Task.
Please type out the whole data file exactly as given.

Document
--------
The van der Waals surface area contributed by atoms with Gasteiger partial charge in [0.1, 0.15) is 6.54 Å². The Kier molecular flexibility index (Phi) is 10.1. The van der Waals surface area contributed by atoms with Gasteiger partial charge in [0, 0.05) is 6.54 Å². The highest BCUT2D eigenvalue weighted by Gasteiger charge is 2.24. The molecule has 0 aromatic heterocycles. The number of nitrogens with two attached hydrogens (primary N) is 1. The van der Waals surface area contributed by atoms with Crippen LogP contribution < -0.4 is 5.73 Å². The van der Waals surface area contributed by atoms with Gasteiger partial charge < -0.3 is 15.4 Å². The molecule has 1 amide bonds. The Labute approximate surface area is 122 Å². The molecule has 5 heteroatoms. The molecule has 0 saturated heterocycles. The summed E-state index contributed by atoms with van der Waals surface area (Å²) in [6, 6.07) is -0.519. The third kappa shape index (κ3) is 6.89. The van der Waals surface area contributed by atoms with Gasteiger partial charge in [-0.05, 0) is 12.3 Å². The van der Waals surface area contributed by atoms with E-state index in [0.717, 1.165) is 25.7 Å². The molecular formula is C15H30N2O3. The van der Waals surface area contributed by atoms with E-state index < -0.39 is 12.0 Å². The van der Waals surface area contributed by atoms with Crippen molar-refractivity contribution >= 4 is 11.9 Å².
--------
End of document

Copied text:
The van der Waals surface area contributed by atoms with Gasteiger partial charge in [0.1, 0.15) is 6.54 Å². The Kier molecular flexibility index (Phi) is 10.1. The van der Waals surface area contributed by atoms with Gasteiger partial charge in [0, 0.05) is 6.54 Å². The highest BCUT2D eigenvalue weighted by Gasteiger charge is 2.24. The molecule has 0 aromatic heterocycles. The number of nitrogens with two attached hydrogens (primary N) is 1. The van der Waals surface area contributed by atoms with Crippen LogP contribution < -0.4 is 5.73 Å². The van der Waals surface area contributed by atoms with Gasteiger partial charge < -0.3 is 15.4 Å². The molecule has 1 amide bonds. The Labute approximate surface area is 122 Å². The molecule has 5 heteroatoms. The molecule has 0 saturated heterocycles. The summed E-state index contributed by atoms with van der Waals surface area (Å²) in [6, 6.07) is -0.519. The third kappa shape index (κ3) is 6.89. The van der Waals surface area contributed by atoms with Gasteiger partial charge in [-0.05, 0) is 12.3 Å². The van der Waals surface area contributed by atoms with E-state index in [0.717, 1.165) is 25.7 Å². The molecular formula is C15H30N2O3. The van der Waals surface area contributed by atoms with E-state index < -0.39 is 12.0 Å². The van der Waals surface area contributed by atoms with Crippen molar-refractivity contribution >= 4 is 11.9 Å².